Devils Lake, or De Wakacak (Spirit Lake) to the native ancestral Ho-Chunk peoples, has some of the best and most unique rock climbing in the midwest. The Baraboo Quartzite that makes up the cliffs surrounding the lake is practically bullet proof, preventing any bolts from being placed even for anchors. Regardless, this is a climber’s paradise in the middle of Wisconsin and last weekend’s Craggin Classic featured clinics specially tailored to the unique landscape.
“I came to the [Devil’s Lake] Craggin Classic for the first time a few years ago so I could learn how to make good top rope anchors.” participant Jackie Neu said as she hiked up the trail to the East Rampart (the busiest crag at the lake), “I had learned the basics from friends but wanted the reassurance of having learned from a professional as well.” This year’s event had an emphasis on anchors with three different clinics being all about how to build safe top rope anchors. The top of the 60 to 70-foot cliff band is easily accessible by trail to create anchors from trees, boulders, and crack features, making it the perfect spot to practice these techniques.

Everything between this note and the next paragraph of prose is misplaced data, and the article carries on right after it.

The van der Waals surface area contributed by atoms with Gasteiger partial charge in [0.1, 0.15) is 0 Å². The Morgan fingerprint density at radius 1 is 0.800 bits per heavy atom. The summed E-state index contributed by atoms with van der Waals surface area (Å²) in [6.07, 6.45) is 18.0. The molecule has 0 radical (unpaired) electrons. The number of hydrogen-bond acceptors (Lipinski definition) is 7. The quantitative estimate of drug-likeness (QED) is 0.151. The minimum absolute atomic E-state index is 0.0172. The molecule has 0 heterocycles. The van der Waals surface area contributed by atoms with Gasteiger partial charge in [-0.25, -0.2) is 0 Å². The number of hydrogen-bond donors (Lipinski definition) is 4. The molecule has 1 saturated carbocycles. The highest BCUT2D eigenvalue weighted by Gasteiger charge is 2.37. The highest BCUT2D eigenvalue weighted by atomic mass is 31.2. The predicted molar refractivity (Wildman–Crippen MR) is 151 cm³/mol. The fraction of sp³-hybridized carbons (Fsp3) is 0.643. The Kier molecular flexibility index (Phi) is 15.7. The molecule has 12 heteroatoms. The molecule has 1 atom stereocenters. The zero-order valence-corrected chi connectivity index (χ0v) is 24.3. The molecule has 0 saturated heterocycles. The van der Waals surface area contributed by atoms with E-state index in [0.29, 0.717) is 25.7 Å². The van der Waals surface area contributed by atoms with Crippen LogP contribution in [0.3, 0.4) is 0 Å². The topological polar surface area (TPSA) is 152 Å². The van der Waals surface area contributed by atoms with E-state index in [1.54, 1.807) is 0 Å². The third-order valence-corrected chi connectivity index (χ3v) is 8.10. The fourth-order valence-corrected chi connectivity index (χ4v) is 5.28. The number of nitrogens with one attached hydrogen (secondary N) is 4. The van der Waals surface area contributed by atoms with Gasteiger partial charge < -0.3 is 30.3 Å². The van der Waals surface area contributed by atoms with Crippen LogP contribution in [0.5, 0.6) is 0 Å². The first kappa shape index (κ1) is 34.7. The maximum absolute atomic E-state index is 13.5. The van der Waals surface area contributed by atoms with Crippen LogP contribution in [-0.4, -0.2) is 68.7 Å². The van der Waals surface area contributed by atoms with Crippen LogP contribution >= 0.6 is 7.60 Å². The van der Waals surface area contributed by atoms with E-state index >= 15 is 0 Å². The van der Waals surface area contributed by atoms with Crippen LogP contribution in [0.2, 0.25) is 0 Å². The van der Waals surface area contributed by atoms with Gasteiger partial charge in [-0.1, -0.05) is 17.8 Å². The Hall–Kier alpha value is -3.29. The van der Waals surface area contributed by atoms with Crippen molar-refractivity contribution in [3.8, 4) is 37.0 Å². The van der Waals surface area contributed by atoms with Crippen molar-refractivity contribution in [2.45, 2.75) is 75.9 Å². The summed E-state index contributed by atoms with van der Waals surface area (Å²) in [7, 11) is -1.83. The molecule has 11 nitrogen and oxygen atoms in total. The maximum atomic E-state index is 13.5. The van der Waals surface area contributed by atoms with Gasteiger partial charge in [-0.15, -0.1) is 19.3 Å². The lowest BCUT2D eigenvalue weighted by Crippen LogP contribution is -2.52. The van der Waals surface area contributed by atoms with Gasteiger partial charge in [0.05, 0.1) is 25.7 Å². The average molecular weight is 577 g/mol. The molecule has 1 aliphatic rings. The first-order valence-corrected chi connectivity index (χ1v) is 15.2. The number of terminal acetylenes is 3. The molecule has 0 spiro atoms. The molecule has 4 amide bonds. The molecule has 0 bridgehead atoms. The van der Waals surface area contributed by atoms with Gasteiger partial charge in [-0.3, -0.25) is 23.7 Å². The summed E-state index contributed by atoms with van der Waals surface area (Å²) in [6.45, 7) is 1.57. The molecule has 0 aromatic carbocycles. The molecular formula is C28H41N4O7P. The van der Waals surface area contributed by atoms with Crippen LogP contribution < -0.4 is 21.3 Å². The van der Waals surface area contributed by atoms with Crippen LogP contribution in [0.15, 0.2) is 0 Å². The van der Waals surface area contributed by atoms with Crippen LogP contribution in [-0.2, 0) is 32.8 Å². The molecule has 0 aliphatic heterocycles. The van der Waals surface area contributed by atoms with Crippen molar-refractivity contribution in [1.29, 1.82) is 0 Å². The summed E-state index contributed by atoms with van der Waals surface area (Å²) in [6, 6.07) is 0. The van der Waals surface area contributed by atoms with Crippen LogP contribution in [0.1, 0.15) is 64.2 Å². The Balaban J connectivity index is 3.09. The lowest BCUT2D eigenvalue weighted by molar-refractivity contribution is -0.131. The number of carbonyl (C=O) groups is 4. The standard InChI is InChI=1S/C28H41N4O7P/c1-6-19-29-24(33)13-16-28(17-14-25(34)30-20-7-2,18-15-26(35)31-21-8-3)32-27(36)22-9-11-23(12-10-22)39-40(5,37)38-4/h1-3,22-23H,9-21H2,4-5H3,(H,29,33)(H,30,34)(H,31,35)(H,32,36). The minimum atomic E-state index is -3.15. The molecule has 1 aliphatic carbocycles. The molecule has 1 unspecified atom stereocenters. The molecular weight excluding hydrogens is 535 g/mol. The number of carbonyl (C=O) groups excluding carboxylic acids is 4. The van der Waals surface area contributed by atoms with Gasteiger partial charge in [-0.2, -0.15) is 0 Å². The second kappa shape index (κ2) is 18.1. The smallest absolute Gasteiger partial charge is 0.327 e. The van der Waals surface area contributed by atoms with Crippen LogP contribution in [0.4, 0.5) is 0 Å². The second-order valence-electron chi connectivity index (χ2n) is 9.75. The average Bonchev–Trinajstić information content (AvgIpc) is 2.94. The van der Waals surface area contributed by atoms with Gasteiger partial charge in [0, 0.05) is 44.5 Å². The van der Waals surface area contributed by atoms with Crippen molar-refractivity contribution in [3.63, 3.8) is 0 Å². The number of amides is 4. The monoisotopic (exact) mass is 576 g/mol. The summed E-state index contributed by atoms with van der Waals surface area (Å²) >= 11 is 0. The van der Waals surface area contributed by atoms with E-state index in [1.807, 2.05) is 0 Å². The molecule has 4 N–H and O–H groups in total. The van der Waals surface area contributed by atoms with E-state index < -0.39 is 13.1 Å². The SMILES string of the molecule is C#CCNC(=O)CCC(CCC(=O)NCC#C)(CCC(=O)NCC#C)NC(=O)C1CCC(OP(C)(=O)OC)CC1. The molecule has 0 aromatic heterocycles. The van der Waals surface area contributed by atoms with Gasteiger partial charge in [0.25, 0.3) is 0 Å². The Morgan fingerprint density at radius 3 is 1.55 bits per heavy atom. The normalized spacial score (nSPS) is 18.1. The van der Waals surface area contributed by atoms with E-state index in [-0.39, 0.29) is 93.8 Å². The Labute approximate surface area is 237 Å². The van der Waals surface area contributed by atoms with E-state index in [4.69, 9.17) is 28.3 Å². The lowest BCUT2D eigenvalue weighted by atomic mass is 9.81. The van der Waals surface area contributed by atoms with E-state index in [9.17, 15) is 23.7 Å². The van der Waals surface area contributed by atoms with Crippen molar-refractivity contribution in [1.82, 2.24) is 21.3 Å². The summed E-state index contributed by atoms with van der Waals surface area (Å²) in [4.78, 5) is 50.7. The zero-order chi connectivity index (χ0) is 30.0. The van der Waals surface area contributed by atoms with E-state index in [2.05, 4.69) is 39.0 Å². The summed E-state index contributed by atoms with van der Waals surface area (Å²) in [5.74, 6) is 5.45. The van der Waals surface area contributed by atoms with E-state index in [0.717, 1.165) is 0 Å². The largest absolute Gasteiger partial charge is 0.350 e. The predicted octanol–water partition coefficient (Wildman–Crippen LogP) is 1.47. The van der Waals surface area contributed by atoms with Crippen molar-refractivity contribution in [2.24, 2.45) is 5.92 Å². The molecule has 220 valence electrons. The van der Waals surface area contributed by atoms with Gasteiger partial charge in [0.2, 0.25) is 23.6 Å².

On the other end of the East Rampart Jordan Cannon taught Climber Movement and Projecting. Here climbers learned how to rest and climb efficiently on the slick quartzite while connecting with other members of the midwest climbing community. Many participants travelled hours to meet like-minded climbers and hone their skills.
After a long and beautiful day of climbing in the park among the changing autumn leaves, climbers headed back to the campground for some well-earned beers. This tight-knit community of stoked climbers spent the evening rosy-cheeked in the cold, laughing as they cheered and taunted friends to try one of the many festival games (one such game had climbers coiling a rope as fast as they could over a helmet that had a 2-foot pole attached to the top). Once night had fully set in the party heated up with a DJ who kept the energy going until the early hours of the morning.
On Sunday morning the same climbers who had been partying the night before rose early to join the Wisconsin Climbers Association to do trail work in the park. Devils Lake State Park sees over 3 million visitors a year and the area is popular with hikers and other nature enthusiasts as well. By doing their part to keep the trails clean and safe, climbers ensured they’d be able to come back for years to come.
The AAC Craggin’ Classic series will be continuing at iconic climbing locations through the fall, followed by Climber/Photographer Levi and AAC Staffer Heidi in Four Wheel Campers. Next Stop: Shelf Road.